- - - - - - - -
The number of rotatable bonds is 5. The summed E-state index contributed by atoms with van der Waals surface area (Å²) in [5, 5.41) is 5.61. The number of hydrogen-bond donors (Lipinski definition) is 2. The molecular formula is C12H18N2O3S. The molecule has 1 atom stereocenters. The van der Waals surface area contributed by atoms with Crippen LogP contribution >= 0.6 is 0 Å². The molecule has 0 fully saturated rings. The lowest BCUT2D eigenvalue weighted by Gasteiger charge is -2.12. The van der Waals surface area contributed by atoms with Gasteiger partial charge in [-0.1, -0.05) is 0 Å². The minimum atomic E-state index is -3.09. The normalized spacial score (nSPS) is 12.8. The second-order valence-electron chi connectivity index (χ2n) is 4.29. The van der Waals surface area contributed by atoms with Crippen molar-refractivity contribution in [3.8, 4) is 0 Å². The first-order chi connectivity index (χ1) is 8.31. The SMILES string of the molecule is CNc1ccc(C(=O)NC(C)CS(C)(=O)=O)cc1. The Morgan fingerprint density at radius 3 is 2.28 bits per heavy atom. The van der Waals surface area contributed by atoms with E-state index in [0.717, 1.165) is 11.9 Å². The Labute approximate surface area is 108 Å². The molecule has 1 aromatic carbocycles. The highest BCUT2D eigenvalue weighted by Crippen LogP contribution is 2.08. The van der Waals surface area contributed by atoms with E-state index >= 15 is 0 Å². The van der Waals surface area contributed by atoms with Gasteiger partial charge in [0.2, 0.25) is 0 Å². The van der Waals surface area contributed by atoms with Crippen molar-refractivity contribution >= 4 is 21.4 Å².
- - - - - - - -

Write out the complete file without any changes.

The number of rotatable bonds is 5. The summed E-state index contributed by atoms with van der Waals surface area (Å²) in [5, 5.41) is 5.61. The number of hydrogen-bond donors (Lipinski definition) is 2. The molecular formula is C12H18N2O3S. The molecule has 1 atom stereocenters. The van der Waals surface area contributed by atoms with Crippen LogP contribution >= 0.6 is 0 Å². The molecule has 0 fully saturated rings. The lowest BCUT2D eigenvalue weighted by Gasteiger charge is -2.12. The van der Waals surface area contributed by atoms with Gasteiger partial charge in [-0.1, -0.05) is 0 Å². The minimum atomic E-state index is -3.09. The normalized spacial score (nSPS) is 12.8. The second-order valence-electron chi connectivity index (χ2n) is 4.29. The van der Waals surface area contributed by atoms with Crippen molar-refractivity contribution in [3.8, 4) is 0 Å². The first-order chi connectivity index (χ1) is 8.31. The SMILES string of the molecule is CNc1ccc(C(=O)NC(C)CS(C)(=O)=O)cc1. The Morgan fingerprint density at radius 3 is 2.28 bits per heavy atom. The van der Waals surface area contributed by atoms with E-state index in [0.717, 1.165) is 11.9 Å². The Labute approximate surface area is 108 Å². The molecule has 1 aromatic carbocycles. The highest BCUT2D eigenvalue weighted by Crippen LogP contribution is 2.08. The van der Waals surface area contributed by atoms with E-state index >= 15 is 0 Å². The van der Waals surface area contributed by atoms with Gasteiger partial charge in [0.2, 0.25) is 0 Å². The van der Waals surface area contributed by atoms with Crippen molar-refractivity contribution >= 4 is 21.4 Å².